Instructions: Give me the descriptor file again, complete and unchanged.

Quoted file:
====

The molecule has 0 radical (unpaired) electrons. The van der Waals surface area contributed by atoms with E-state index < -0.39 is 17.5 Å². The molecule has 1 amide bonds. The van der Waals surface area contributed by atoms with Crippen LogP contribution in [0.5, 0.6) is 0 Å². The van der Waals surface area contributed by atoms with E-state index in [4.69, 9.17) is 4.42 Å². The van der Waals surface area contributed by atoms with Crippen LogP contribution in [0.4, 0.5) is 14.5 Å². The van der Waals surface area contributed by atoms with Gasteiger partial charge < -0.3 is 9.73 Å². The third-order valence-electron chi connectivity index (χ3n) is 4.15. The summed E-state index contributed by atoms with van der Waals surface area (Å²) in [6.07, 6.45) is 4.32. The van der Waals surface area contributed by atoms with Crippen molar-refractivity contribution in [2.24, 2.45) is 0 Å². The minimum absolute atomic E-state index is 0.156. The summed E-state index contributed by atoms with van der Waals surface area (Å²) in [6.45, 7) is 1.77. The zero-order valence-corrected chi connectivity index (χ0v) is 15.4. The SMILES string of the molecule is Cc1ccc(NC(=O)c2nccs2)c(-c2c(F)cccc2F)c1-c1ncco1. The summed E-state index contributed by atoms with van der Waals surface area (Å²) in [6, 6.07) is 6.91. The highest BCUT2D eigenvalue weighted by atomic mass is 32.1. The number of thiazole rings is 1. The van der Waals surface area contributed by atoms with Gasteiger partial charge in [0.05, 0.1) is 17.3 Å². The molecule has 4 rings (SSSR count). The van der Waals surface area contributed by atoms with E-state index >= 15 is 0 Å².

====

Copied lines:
The molecule has 0 radical (unpaired) electrons. The van der Waals surface area contributed by atoms with E-state index < -0.39 is 17.5 Å². The molecule has 1 amide bonds. The van der Waals surface area contributed by atoms with Crippen LogP contribution in [0.5, 0.6) is 0 Å². The van der Waals surface area contributed by atoms with E-state index in [4.69, 9.17) is 4.42 Å². The van der Waals surface area contributed by atoms with Crippen LogP contribution in [0.4, 0.5) is 14.5 Å². The van der Waals surface area contributed by atoms with Gasteiger partial charge < -0.3 is 9.73 Å². The third-order valence-electron chi connectivity index (χ3n) is 4.15. The summed E-state index contributed by atoms with van der Waals surface area (Å²) in [6.07, 6.45) is 4.32. The van der Waals surface area contributed by atoms with Crippen molar-refractivity contribution in [2.24, 2.45) is 0 Å². The minimum absolute atomic E-state index is 0.156. The summed E-state index contributed by atoms with van der Waals surface area (Å²) in [6.45, 7) is 1.77. The zero-order valence-corrected chi connectivity index (χ0v) is 15.4. The SMILES string of the molecule is Cc1ccc(NC(=O)c2nccs2)c(-c2c(F)cccc2F)c1-c1ncco1. The summed E-state index contributed by atoms with van der Waals surface area (Å²) in [6, 6.07) is 6.91. The highest BCUT2D eigenvalue weighted by atomic mass is 32.1. The number of thiazole rings is 1. The van der Waals surface area contributed by atoms with Gasteiger partial charge in [0.05, 0.1) is 17.3 Å². The molecule has 4 rings (SSSR count). The van der Waals surface area contributed by atoms with E-state index >= 15 is 0 Å².